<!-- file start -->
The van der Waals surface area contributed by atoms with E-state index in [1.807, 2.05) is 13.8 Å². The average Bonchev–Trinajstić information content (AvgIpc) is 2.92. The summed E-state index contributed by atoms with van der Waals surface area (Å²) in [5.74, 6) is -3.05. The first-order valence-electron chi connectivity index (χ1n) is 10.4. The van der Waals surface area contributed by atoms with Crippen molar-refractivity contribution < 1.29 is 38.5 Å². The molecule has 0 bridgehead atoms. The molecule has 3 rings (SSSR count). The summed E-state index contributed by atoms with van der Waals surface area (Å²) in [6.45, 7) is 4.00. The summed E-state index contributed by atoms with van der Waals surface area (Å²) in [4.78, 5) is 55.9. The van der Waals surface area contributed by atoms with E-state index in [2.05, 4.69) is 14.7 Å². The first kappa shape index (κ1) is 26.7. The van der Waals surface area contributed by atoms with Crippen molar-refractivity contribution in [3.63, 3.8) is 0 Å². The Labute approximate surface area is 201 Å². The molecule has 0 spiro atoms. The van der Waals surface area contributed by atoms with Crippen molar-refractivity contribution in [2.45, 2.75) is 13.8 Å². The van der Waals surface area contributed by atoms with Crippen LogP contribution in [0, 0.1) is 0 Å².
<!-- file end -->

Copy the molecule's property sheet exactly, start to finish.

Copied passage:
The van der Waals surface area contributed by atoms with E-state index in [1.807, 2.05) is 13.8 Å². The average Bonchev–Trinajstić information content (AvgIpc) is 2.92. The summed E-state index contributed by atoms with van der Waals surface area (Å²) in [5.74, 6) is -3.05. The first-order valence-electron chi connectivity index (χ1n) is 10.4. The van der Waals surface area contributed by atoms with Crippen molar-refractivity contribution < 1.29 is 38.5 Å². The molecule has 0 bridgehead atoms. The molecule has 3 rings (SSSR count). The summed E-state index contributed by atoms with van der Waals surface area (Å²) in [6.45, 7) is 4.00. The summed E-state index contributed by atoms with van der Waals surface area (Å²) in [4.78, 5) is 55.9. The van der Waals surface area contributed by atoms with E-state index in [2.05, 4.69) is 14.7 Å². The first kappa shape index (κ1) is 26.7. The van der Waals surface area contributed by atoms with Crippen molar-refractivity contribution in [3.63, 3.8) is 0 Å². The Labute approximate surface area is 201 Å². The molecule has 0 spiro atoms. The van der Waals surface area contributed by atoms with Crippen molar-refractivity contribution in [2.45, 2.75) is 13.8 Å². The van der Waals surface area contributed by atoms with Crippen LogP contribution in [0, 0.1) is 0 Å².